Books & Music
Food & Wine
Health & Fitness
Hobbies & Crafts
Home & Garden
News & Politics
Religion & Spirituality
Travel & Culture
TV & Movies
Archive by Date | Archive by Article Title
The Year of the Sweet Pea
Each year, the National Garden Bureau bestows a special honor on a select flower. This year, the sweet pea was chosen, making 2005 the Year of the Sweet Pea.
The Pleasures of Bulbs
Of all the ornamentals, bulbs are probably the most rewarding. They are so easy to grow, and add so much beauty to home landscapes. Whether we grow them in flower beds and borders or container gardens, they deserve a place in our landscapes.
Gifts for Mother's Day
Now´s the time to begin thinking about those gifts for Mother´s Day. In 2004, consumers spent around $100 with over a third of that going towards flowers and plants.
Gardening with Native Plants
Dueto concern over the introduction of exotic, invasive plants, native species have gained in popularity in the last decade. this does represent a change in approach for American gardening.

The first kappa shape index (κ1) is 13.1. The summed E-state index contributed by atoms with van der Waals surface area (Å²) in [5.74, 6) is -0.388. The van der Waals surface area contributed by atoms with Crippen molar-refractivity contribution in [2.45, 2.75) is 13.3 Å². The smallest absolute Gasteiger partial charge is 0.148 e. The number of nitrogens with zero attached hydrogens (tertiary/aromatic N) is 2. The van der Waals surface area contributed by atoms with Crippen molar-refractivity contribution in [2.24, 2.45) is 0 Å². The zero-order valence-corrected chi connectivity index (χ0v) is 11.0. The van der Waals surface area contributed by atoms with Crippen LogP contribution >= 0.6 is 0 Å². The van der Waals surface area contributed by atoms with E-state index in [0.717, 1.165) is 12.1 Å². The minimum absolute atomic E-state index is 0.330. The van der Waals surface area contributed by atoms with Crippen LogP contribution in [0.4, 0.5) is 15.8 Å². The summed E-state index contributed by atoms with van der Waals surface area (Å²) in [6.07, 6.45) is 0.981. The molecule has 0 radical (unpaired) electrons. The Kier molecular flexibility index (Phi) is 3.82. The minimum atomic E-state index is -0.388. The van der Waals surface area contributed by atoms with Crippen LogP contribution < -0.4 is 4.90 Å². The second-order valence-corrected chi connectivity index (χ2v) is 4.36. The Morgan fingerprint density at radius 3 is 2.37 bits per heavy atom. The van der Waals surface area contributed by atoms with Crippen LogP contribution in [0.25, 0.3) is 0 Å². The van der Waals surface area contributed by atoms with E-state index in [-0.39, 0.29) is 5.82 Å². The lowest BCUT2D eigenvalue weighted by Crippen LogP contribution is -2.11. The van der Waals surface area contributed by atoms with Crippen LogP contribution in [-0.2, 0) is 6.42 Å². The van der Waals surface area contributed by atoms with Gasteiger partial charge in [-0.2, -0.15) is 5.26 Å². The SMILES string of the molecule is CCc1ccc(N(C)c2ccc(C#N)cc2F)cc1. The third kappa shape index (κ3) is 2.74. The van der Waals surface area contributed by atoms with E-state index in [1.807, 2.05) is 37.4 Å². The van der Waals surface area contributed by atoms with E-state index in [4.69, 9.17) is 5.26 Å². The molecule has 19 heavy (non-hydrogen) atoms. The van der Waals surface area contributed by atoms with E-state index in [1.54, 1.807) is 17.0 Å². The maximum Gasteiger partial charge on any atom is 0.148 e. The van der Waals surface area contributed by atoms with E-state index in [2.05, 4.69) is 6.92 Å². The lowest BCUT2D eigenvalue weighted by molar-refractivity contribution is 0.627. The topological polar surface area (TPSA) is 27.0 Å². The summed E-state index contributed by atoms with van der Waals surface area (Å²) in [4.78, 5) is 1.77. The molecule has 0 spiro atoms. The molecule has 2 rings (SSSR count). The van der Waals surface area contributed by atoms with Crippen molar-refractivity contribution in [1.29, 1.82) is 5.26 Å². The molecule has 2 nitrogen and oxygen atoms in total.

The ideal home landscape meets both our physical and psychological needs. The goal of most gardeners is to be able to pursue their specific interests through specialty gardens as part of the overall landscape.
Fall bulbs are arriving in the stores. Of all the heirloom bulbs, the daffodils seem the most popular.
Foliage Beats Flowers
Here in western North Carolina, the mountains will soon be greening up. The covers will shimmer and shine with the native wildflowers.
2005 All-America Selections Winners
It´s official. The All-America Selections winners for 2005 have been announced. They´re equially divided between veggies and flowers with three of each.
Primroses-Superstars of Spring
Whatrever kind of weather the late winter brings, the vibrant perennial primroses welcome it. These hardy superstars usher in the new gardening season, and have earned a place in the landscape.
The Versatile Fuchsias
For landscapes during the spring and fall months, the fuchsia is unmatched. This Victorial favorite came into cultivation in Europe in the late 1700´s.
Pages of Results:
Website copyright © 2014 Minerva WebWorks LLC. All rights reserved.